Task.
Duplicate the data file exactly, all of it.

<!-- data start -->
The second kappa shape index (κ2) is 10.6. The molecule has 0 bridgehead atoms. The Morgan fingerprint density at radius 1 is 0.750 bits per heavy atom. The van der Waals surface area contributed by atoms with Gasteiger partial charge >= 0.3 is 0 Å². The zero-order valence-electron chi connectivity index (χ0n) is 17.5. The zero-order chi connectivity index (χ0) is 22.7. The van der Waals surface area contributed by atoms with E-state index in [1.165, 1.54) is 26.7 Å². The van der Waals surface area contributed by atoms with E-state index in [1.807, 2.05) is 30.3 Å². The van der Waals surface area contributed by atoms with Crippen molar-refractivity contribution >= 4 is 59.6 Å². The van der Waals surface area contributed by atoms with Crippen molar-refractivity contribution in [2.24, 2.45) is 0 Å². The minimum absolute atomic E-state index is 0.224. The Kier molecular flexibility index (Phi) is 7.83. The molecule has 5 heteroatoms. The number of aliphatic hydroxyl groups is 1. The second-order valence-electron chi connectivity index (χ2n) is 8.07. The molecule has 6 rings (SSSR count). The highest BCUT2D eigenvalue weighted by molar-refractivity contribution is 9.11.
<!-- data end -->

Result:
The second kappa shape index (κ2) is 10.6. The molecule has 0 bridgehead atoms. The Morgan fingerprint density at radius 1 is 0.750 bits per heavy atom. The van der Waals surface area contributed by atoms with Gasteiger partial charge >= 0.3 is 0 Å². The zero-order valence-electron chi connectivity index (χ0n) is 17.5. The zero-order chi connectivity index (χ0) is 22.7. The van der Waals surface area contributed by atoms with E-state index in [1.165, 1.54) is 26.7 Å². The van der Waals surface area contributed by atoms with E-state index in [1.807, 2.05) is 30.3 Å². The van der Waals surface area contributed by atoms with Crippen molar-refractivity contribution >= 4 is 59.6 Å². The van der Waals surface area contributed by atoms with Crippen molar-refractivity contribution in [2.24, 2.45) is 0 Å². The minimum absolute atomic E-state index is 0.224. The Kier molecular flexibility index (Phi) is 7.83. The molecule has 5 heteroatoms. The number of aliphatic hydroxyl groups is 1. The second-order valence-electron chi connectivity index (χ2n) is 8.07. The molecule has 6 rings (SSSR count). The highest BCUT2D eigenvalue weighted by molar-refractivity contribution is 9.11.